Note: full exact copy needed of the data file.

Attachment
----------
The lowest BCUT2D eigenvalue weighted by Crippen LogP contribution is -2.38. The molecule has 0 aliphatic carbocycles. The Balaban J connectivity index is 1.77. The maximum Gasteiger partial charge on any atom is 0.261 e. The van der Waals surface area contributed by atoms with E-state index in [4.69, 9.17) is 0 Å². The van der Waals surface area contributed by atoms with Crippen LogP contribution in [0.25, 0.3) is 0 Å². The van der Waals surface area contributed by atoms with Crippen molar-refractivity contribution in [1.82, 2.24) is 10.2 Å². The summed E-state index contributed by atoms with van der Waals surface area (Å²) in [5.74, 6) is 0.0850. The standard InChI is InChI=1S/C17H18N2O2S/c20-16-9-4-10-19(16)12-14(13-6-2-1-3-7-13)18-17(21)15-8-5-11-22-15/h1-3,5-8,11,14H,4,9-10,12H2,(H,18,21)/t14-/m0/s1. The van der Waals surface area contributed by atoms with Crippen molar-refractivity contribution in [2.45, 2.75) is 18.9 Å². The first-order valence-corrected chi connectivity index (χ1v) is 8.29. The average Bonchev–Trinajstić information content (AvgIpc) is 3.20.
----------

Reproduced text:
The lowest BCUT2D eigenvalue weighted by Crippen LogP contribution is -2.38. The molecule has 0 aliphatic carbocycles. The Balaban J connectivity index is 1.77. The maximum Gasteiger partial charge on any atom is 0.261 e. The van der Waals surface area contributed by atoms with E-state index in [4.69, 9.17) is 0 Å². The van der Waals surface area contributed by atoms with Crippen LogP contribution in [0.25, 0.3) is 0 Å². The van der Waals surface area contributed by atoms with Crippen molar-refractivity contribution in [1.82, 2.24) is 10.2 Å². The summed E-state index contributed by atoms with van der Waals surface area (Å²) in [5.74, 6) is 0.0850. The standard InChI is InChI=1S/C17H18N2O2S/c20-16-9-4-10-19(16)12-14(13-6-2-1-3-7-13)18-17(21)15-8-5-11-22-15/h1-3,5-8,11,14H,4,9-10,12H2,(H,18,21)/t14-/m0/s1. The van der Waals surface area contributed by atoms with Crippen molar-refractivity contribution in [2.45, 2.75) is 18.9 Å². The first-order valence-corrected chi connectivity index (χ1v) is 8.29. The average Bonchev–Trinajstić information content (AvgIpc) is 3.20.